LordLimecat (1103839) | more than 2 years ago | (#38108414)

Maybe some of your assumptions are just plain wrong and should be reconsidered, in light of actual facts rather than guesses?

Naaaaah, cant be.

Re:In the middle of the greatest deficit... (1)

JabrTheHut (640719) | more than 2 years ago | (#38111876)

I am surprised 138 of the killed were classified as civilians.

Under 2s I suspect.

Re:In the middle of the greatest deficit... (3, Insightful)

hairyfish (1653411) | more than 2 years ago | (#38107186)

Define "militant". Taking up arms in your own country to defend against a foreign invader hardly justifies being murdered.

Re:In the middle of the greatest deficit... (0)

Anonymous Coward | more than 2 years ago | (#38107574)

Yup, they're all patriotic freedom fighters of the highest moral standard. None of them would behead anyone, bomb a mosque or a crowded market.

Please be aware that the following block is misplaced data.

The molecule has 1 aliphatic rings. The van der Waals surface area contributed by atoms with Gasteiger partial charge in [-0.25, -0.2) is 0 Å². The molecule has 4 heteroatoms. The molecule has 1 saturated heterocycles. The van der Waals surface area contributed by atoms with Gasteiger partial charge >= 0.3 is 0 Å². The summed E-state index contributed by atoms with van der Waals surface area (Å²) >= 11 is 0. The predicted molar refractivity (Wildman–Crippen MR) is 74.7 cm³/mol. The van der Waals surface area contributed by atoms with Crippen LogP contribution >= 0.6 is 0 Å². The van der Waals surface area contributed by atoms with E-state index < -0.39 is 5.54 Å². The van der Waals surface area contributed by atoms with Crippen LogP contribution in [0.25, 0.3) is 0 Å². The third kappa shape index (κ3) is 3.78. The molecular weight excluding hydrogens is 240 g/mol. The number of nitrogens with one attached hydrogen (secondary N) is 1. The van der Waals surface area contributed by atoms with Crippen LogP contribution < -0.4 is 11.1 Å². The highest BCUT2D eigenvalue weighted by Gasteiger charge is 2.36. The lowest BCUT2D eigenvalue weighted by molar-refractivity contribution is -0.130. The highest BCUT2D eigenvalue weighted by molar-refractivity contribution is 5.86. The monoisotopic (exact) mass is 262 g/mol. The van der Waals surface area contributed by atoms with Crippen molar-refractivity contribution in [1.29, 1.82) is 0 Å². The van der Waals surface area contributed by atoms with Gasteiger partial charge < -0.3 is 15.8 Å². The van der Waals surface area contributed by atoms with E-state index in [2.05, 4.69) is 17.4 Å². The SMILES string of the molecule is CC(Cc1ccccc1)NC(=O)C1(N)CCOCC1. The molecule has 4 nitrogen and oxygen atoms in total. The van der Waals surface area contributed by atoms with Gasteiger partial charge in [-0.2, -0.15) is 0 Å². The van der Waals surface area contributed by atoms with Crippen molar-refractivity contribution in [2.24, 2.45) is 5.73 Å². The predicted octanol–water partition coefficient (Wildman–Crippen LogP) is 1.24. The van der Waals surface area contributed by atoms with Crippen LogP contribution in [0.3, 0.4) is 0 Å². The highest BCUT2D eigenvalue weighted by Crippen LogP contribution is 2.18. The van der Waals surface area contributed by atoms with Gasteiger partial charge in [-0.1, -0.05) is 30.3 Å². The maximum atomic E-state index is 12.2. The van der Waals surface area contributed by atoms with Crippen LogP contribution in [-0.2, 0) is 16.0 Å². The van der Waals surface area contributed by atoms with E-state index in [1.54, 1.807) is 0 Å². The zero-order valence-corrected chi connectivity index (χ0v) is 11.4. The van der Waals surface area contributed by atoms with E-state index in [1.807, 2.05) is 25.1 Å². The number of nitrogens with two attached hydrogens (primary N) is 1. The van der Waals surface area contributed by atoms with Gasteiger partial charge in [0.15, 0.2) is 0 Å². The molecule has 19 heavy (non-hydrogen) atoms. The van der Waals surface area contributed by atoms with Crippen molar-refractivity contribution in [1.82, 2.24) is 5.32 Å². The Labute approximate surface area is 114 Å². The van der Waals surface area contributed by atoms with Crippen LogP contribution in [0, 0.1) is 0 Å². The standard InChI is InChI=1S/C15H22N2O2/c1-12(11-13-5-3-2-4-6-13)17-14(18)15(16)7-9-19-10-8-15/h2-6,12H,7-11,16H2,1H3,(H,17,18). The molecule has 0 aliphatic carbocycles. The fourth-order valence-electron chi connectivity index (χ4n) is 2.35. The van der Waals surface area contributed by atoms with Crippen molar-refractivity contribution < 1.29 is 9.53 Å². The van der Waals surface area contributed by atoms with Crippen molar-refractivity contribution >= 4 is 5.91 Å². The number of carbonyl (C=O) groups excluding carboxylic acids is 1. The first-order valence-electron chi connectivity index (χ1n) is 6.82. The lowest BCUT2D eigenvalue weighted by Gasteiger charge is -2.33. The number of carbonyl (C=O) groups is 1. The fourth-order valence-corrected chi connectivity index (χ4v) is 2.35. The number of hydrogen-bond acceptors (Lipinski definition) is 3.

Re:In the middle of the greatest deficit... (1)

llamapater (1542875) | more than 2 years ago | (#38109724)

vs the us military the choice is psychological warfare or die like a dog =/

Re:In the middle of the greatest deficit... (1)

gl4ss (559668) | more than 2 years ago | (#38107864)

In Pakistan, the drones have killed 2000 militants and 138 civilians.

That is a fucking phenomenal record. There is no valid argument to be made about whether or not drones work well and minimize civilian casualties, the only argument is whether the US should be in Pakistan at all.

phenomenal record of what? pakistani is full of civilian militants.

where'd you get those statistics big guy? (2)

decora (1710862) | more than 2 years ago | (#38107966)

because , as far as our government is concerned, the drone program doesnt even exist?

or are you dealing in CLASSIFIED material here? oh, then, expect a knock from the FBI to take you away any day now

Re:where'd you get those statistics big guy? (1)

LordLimecat (1103839) | more than 2 years ago | (#38108428)

Id assume he got it from this classified website [wikipedia.org] ...

According to the Long War Journal, as of mid-2011, the drone strikes in Pakistan since 2006 had killed 2,018 militants and 138 civilians.[501] The New America Foundation stated in mid-2011 that since 2004 2,551 people have been killed in the strikes, with 80% of those militants. The Foundation stated that 95% of those killed in 2010 were militants.[498]